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We Talk about the Wind, by Alexis David

The cat tails loft upward, moving in the breeze. This is a place of light, where we are made of light, where we float on water. Sun makes our skin taste salty. A heron wings herself above us.


You kayak up as much as you want, my father says to me, and then when you are done, turn around and I'll go slow, and then you can meet me.


Painting of woman in white dress watching sunset at the beach.
Salty Wind, Rebecca Ward

Plants grow and die. Now, it is summer and everything is alive, including him. You go ahead, he says. This command feels like practice. Like we are practicing, but for what? For his death? This is not a sad story. My dad does not die in the end.


I dreamed the other night that he was young. His hair was dark brown. He wore a yellow Patagonia bathing suit, and we were drinking coffee in Africa together. I woke with the taste of chocolate in my mouth.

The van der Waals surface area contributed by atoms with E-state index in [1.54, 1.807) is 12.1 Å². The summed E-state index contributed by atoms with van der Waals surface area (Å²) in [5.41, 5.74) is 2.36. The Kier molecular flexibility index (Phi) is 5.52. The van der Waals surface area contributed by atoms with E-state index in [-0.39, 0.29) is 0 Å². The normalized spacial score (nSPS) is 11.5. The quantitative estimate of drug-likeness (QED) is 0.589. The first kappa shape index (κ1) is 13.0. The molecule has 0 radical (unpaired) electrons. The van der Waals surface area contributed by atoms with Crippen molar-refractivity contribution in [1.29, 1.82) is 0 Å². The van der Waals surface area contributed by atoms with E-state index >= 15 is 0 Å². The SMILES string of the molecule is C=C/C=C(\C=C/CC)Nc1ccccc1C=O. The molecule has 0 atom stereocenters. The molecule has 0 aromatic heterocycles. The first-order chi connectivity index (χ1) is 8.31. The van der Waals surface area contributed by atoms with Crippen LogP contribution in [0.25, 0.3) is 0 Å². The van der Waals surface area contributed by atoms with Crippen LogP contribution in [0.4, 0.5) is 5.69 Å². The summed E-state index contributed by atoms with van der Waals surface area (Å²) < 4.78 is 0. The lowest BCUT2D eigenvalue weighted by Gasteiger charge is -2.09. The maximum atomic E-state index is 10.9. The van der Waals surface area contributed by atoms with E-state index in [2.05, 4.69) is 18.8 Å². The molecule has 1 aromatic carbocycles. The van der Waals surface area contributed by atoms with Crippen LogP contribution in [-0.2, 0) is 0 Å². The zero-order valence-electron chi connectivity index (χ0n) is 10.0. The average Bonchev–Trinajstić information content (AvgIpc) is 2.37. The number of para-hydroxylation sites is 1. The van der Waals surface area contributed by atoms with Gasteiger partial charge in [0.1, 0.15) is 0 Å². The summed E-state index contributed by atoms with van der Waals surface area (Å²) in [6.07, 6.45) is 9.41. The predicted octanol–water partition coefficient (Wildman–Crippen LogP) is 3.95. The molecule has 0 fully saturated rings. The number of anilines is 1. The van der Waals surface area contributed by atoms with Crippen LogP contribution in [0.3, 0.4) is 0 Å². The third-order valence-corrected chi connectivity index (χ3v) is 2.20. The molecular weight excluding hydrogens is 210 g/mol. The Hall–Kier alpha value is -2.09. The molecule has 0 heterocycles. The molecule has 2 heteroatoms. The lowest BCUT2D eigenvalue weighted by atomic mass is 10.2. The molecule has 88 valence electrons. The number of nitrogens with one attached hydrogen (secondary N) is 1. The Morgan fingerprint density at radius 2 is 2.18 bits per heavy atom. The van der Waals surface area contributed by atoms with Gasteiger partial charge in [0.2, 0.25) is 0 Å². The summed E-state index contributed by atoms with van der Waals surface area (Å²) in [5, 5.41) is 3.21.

I pull myself along in the kayak. I pull myself until I am alone with myself. Until my dad is far behind me.


The Greeks thought that we walked backwards into the future. We cannot see what it is in our future.


Recently, when I video called my mother from France, she was standing in a hospital. She told me my father was having stomach pains. I was at the home of my husband's family. There was a seven-hour time difference. I drank glass after glass of water to fight the jetlag. My mom told me they may have to do a surgery. Her mouth looked nervous.


I think of my dad's hands: they are always bleeding. Working hands. They are cut from rope, knives, tools. My dad is someone who makes things: furniture for his home, for the boat, fixes things. There is a little glass fish in my parents' bathroom. I accidentally dropped it one time. Its fin broke. My dad cut a piece from a pair of sunglasses. Now the fish sits on the bathroom sink, with her repaired arm, a little sad looking but also kind of cute.